In consulting recruitment terms, February can be the cruellest month. While some students and graduates receive job offers at this time of year, you may be among the many who have just learned that they’ve not received their dream job offer at a consulting firm – either for an internship or a full-time position. Yes, you know there are plenty of other consulting firm fish in the sea, but darn it that was the particular fish you wanted! Is there anything you can do to increase your chances if you decide to reapply? The simple and happy answer is yes.
Recently I spoke with recruiters at several consulting firms, who assure me that the advice on their websites about reapplying is not empty corporate speak. I hear about a candidate at EY-Parthenon, for example, who applied one year and got to the final interview stage, only to be rejected. She reapplied the next year and was accepted. I also heard about a student who was rejected for an internship with BCG but got accepted the following year for a full-time position.
In the vast majority of cases, it will be possible to reapply for the position you want. Some firms, such as PwC, ask that you wait only three months before reapplying; others, such as Deloitte, will expect you to wait a little longer (six months). Others will expect you to wait a year, until the recruitment season starts again. Check the firm’s policy, as you don’t want to miss out because you reapplied too early.
There's nothing wrong with reapplying to an organisation that previously rejected you and you shouldn't shy away from doing so as long as you feel that you have the potential to work for that company. The first thing you need to do if you receive a rejection is figure out why you weren’t successful. Then, you need to plan how to do things differently next time.
Use your time wisely
While you’re figuring it out though, remember to follow the advice of a consultant at Oliver Wyman who has been through the process: ‘If you’ve been rejected during your first round of applications, don’t stop looking for relevant work experience, or pursuing the activities that you enjoy. The last thing you want is to create a big gap on your CV unintentionally – when it comes to reapplying, time spent productively (or doing interesting things) may be seen positively.’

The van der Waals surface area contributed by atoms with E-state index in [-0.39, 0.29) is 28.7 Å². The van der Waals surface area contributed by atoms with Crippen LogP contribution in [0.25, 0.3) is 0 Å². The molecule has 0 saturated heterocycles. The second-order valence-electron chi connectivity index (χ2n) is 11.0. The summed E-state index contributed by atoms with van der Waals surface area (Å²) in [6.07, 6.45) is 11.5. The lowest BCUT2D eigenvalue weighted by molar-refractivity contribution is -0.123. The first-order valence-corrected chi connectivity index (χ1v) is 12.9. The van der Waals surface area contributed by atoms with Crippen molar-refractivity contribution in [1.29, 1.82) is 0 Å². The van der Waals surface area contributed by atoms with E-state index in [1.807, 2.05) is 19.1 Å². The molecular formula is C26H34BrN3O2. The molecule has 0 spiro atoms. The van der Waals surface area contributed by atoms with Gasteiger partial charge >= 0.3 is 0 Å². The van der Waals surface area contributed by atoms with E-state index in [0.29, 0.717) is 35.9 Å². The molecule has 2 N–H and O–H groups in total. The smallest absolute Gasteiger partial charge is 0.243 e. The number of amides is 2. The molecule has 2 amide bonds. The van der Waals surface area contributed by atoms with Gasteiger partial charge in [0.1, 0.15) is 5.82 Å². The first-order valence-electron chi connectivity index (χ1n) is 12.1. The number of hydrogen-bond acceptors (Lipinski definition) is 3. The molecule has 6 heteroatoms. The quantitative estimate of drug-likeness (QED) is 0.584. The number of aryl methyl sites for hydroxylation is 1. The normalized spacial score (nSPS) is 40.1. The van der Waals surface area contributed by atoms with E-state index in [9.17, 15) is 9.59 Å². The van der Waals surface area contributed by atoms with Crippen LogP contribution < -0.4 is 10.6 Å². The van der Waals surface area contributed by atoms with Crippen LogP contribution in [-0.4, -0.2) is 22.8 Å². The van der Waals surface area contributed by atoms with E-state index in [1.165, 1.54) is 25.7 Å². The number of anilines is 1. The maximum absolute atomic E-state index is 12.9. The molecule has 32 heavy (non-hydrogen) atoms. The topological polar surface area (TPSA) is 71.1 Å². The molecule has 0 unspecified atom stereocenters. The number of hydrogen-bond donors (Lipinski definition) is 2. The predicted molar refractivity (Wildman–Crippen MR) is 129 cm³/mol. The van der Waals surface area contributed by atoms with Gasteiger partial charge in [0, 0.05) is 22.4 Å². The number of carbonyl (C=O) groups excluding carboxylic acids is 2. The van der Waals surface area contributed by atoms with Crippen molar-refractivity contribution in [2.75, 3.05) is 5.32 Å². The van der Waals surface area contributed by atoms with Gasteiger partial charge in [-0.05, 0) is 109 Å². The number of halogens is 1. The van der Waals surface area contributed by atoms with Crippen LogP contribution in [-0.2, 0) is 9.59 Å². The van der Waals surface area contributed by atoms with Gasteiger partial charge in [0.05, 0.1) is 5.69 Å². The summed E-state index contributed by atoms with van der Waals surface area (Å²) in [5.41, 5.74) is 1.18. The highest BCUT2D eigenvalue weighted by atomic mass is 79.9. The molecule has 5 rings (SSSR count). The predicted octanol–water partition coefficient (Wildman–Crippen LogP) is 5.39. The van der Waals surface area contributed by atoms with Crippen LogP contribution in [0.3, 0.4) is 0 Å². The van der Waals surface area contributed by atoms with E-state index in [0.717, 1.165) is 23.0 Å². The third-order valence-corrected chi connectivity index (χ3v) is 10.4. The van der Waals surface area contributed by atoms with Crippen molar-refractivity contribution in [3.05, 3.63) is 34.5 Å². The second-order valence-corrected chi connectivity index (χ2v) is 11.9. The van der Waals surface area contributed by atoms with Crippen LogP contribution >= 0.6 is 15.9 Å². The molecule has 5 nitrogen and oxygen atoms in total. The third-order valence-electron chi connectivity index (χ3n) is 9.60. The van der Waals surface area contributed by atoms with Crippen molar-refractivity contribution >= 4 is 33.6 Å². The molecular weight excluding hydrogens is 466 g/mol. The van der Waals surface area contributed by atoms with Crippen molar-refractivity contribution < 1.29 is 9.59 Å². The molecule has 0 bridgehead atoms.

It could be as simple as when you applied. You may be a great candidate, but if you apply too late, it won’t matter. Firms, especially those without set closing dates, will close their schemes once all the vacancies have been filled, which could take weeks or months. A graduate recruitment manager at PA Consulting, advises, ‘For all those who just missed out on a position this year, my advice is to get your application in as early as possible next year, set a reminder in your diary so you submit on the day the application pools open and follow up with the graduate recruiter at the firm to remind them that you applied last year.’
Keeping in touch can be key when reapplying, it seems. Adds the recruiter: ‘I met someone at a careers fair last year who submitted her application too late but she was so interested in the firm that she kept in touch with me throughout the year. By the time she reapplied I was aware of who she was and was able to track her application. She has now successfully secured an analyst position with us to start in September.’
Has your application let you down?
Valentine Troutaud, recruiting manager at BCG, tells us, ‘If you haven’t been selected for an interview once, it probably means there was something missing on your application which you can work on for the next few months before reapplying.’ Organisations tend not to give feedback to unsuccessful candidates at the application stage, as the numbers are simply too high. The best way to get some answers is to show it to someone else, such as a careers advisor. Go back over the job description and competencies required for the role – did you really pull out all the stops to prove that you fit the bill?